In his 1967 book Where Do We Go From Here? Dr. Martin Luther King, Jr wrote these prophetic words: “A true revolution of values will soon look uneasily on the glaring contrast of poverty and wealth. The oceans of history are made turbulent by the ever-rising tides of hate. We are now faced with the fact that tomorrow is today. We are confronted with the fierce urgency of now. This may well be mankind’s last chance to choose between chaos or community.” More than five decades later the chaos is all too apparent: When we look around we are faced with a raging pandemic with its mounting death toll, acute economic distress, a climate in peril and the fury of the January 6th insurrection and all that was behind it. We are at a proverbial crossroads. Collective action can address these problems. We can choose. Will it be chaos or community?
The Lost Cause is rooted in the South’s search for justification and the need to find a substitute for victory in the Civil War. In attempting to deal with defeat, the South created an image of the war as a noble epic fought by brave men. The war, the mythology goes, wasn’t about preserving slavery it was about Southern values. Monuments to Confederate soldiers and the naming of military bases not only glorifies militarism but are everyday reminders of white supremacy and the subordination of slaves. Slavery, free labor for centuries, created huge wealth for the plantation master class. To heal and repair we need an honest accounting of history. Some monuments have come down and military bases may be renamed. We can’t continue to mythologize the past.
James Baldwin was one of the most significant figures of the 20th century. In this moment of racial reckoning, his life and work are being discovered and rediscovered. He was born in 1924 and died in 1987. He graduated from high school in New York but was otherwise self-taught. He said, “I love America more than any other country in the world.” That's why I reserve “the right to perpetually criticize her.” And criticize he did. In his classic essays such as The Fire Next Time and Notes of a Native Son and his novels Go Tell it on the Mountain and Another Country, he wrote about the white power structure, systemic racism, police brutality, sexism, homophobia, inequality and predatory capitalism.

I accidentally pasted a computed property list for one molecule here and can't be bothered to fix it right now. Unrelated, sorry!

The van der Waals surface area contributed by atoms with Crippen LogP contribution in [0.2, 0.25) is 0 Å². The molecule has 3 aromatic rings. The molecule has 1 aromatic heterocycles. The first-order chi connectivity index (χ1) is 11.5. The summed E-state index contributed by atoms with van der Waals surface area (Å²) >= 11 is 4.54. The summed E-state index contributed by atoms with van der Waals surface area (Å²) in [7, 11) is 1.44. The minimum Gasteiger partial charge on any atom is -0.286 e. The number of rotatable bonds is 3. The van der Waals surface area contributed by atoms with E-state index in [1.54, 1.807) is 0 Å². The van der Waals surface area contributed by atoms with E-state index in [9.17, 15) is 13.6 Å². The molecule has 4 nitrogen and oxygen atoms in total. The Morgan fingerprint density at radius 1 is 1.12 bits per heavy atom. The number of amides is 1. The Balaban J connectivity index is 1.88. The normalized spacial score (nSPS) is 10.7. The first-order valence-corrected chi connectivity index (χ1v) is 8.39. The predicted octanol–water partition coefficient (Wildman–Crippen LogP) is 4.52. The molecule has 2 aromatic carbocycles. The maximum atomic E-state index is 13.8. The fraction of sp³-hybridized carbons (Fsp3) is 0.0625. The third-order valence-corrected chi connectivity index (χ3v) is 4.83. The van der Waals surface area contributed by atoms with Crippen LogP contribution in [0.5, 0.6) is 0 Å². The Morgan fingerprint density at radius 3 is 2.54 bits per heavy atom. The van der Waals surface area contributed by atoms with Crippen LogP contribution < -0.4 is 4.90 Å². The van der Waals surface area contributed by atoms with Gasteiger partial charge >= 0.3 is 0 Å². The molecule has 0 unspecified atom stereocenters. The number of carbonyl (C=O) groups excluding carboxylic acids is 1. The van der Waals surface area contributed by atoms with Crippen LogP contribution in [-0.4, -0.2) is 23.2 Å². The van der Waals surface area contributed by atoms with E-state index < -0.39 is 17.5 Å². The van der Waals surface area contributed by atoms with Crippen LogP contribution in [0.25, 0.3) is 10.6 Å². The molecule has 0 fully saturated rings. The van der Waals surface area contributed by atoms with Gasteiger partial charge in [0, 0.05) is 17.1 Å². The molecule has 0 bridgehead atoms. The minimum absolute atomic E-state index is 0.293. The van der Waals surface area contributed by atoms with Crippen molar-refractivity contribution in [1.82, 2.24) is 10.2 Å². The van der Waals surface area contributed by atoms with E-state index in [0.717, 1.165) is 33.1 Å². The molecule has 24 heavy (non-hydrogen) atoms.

Michael Eric Dyson, a globally renowned scholar of race, religion and contemporary culture, is the Centennial Chair and University Distinguished Professor of African American and Diaspora Studies at Vanderbilt University. A dynamic speaker, he lectures widely. Among his many books are April 4, 1968: Martin Luther King’s Death and How it Changed America, Tears We Cannot Stop, Holler If You Hear Me: Searching for Tupac Shakur, and Jay-Z: Made in America.
Jeffery Robinson is a deputy legal director and the director of the ACLU Trone Center for Justice and Equality.
Eddie Glaude Jr. is the James S. McDonnell Distinguished University Professor of African American Studies at Princeton, where he is also the Chair of the Center for African American Studies and the Chair of the Department of African American Studies. He is the author of Democracy in Black and Begin Again: James Baldwin’s America and its Urgent Lessons for Our Own.
Cornel West is Professor of the Practice of Public Philosophy at Harvard. He has been called “the preeminent African American intellectual of his generation.” With his preacher-like cadences and passionate delivery, he is much in demand as a speaker. Among his many books are Race Matters, The Rich and the Rest of Us and Black Prophetic Fire.